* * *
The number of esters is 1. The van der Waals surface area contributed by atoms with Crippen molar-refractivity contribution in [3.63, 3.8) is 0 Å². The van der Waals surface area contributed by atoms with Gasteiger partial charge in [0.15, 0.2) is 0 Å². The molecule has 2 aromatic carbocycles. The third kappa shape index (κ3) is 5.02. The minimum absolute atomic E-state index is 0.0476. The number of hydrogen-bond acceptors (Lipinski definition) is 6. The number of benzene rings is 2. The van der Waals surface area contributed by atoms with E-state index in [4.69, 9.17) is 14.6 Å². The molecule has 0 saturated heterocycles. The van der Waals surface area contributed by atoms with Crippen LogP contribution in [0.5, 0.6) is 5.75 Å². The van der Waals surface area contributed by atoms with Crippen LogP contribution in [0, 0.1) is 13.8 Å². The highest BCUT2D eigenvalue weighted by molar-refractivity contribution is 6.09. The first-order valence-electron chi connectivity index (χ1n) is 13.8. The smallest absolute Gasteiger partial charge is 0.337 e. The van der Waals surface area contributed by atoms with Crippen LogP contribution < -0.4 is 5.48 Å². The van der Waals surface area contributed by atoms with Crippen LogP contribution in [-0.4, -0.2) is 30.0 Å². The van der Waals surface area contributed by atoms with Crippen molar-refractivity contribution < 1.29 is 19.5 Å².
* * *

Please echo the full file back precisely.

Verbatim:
The number of esters is 1. The van der Waals surface area contributed by atoms with Crippen molar-refractivity contribution in [3.63, 3.8) is 0 Å². The van der Waals surface area contributed by atoms with Gasteiger partial charge in [0.15, 0.2) is 0 Å². The molecule has 2 aromatic carbocycles. The third kappa shape index (κ3) is 5.02. The minimum absolute atomic E-state index is 0.0476. The number of hydrogen-bond acceptors (Lipinski definition) is 6. The number of benzene rings is 2. The van der Waals surface area contributed by atoms with E-state index in [4.69, 9.17) is 14.6 Å². The molecule has 0 saturated heterocycles. The van der Waals surface area contributed by atoms with Crippen LogP contribution in [0.5, 0.6) is 5.75 Å². The van der Waals surface area contributed by atoms with Crippen LogP contribution in [0, 0.1) is 13.8 Å². The highest BCUT2D eigenvalue weighted by molar-refractivity contribution is 6.09. The first-order valence-electron chi connectivity index (χ1n) is 13.8. The smallest absolute Gasteiger partial charge is 0.337 e. The van der Waals surface area contributed by atoms with Crippen LogP contribution < -0.4 is 5.48 Å². The van der Waals surface area contributed by atoms with Crippen LogP contribution in [-0.4, -0.2) is 30.0 Å². The van der Waals surface area contributed by atoms with Crippen molar-refractivity contribution < 1.29 is 19.5 Å².